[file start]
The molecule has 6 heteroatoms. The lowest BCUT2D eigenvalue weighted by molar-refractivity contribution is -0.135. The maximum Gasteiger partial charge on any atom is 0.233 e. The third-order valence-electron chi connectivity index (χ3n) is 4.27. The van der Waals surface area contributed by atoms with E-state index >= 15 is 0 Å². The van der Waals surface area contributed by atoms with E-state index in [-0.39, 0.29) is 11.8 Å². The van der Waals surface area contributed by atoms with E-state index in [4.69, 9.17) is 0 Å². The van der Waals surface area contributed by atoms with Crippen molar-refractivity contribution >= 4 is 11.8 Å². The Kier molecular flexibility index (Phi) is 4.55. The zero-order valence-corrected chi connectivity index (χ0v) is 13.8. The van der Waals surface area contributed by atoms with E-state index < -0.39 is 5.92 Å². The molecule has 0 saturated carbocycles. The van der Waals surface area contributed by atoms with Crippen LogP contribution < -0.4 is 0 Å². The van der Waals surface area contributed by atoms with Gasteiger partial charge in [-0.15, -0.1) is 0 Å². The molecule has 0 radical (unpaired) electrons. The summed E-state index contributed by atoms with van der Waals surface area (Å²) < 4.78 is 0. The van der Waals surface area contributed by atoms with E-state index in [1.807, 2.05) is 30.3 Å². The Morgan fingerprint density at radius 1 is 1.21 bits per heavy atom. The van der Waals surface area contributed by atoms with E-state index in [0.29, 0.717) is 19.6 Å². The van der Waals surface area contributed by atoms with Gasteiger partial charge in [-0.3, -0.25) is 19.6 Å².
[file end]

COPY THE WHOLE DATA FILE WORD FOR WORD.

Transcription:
The molecule has 6 heteroatoms. The lowest BCUT2D eigenvalue weighted by molar-refractivity contribution is -0.135. The maximum Gasteiger partial charge on any atom is 0.233 e. The third-order valence-electron chi connectivity index (χ3n) is 4.27. The van der Waals surface area contributed by atoms with E-state index >= 15 is 0 Å². The van der Waals surface area contributed by atoms with E-state index in [-0.39, 0.29) is 11.8 Å². The van der Waals surface area contributed by atoms with E-state index in [4.69, 9.17) is 0 Å². The van der Waals surface area contributed by atoms with Crippen molar-refractivity contribution >= 4 is 11.8 Å². The Kier molecular flexibility index (Phi) is 4.55. The zero-order valence-corrected chi connectivity index (χ0v) is 13.8. The van der Waals surface area contributed by atoms with E-state index < -0.39 is 5.92 Å². The molecule has 0 saturated carbocycles. The van der Waals surface area contributed by atoms with Crippen LogP contribution < -0.4 is 0 Å². The van der Waals surface area contributed by atoms with Gasteiger partial charge in [-0.15, -0.1) is 0 Å². The molecule has 0 radical (unpaired) electrons. The summed E-state index contributed by atoms with van der Waals surface area (Å²) < 4.78 is 0. The van der Waals surface area contributed by atoms with E-state index in [1.807, 2.05) is 30.3 Å². The Morgan fingerprint density at radius 1 is 1.21 bits per heavy atom. The van der Waals surface area contributed by atoms with E-state index in [0.29, 0.717) is 19.6 Å². The van der Waals surface area contributed by atoms with Gasteiger partial charge in [-0.3, -0.25) is 19.6 Å².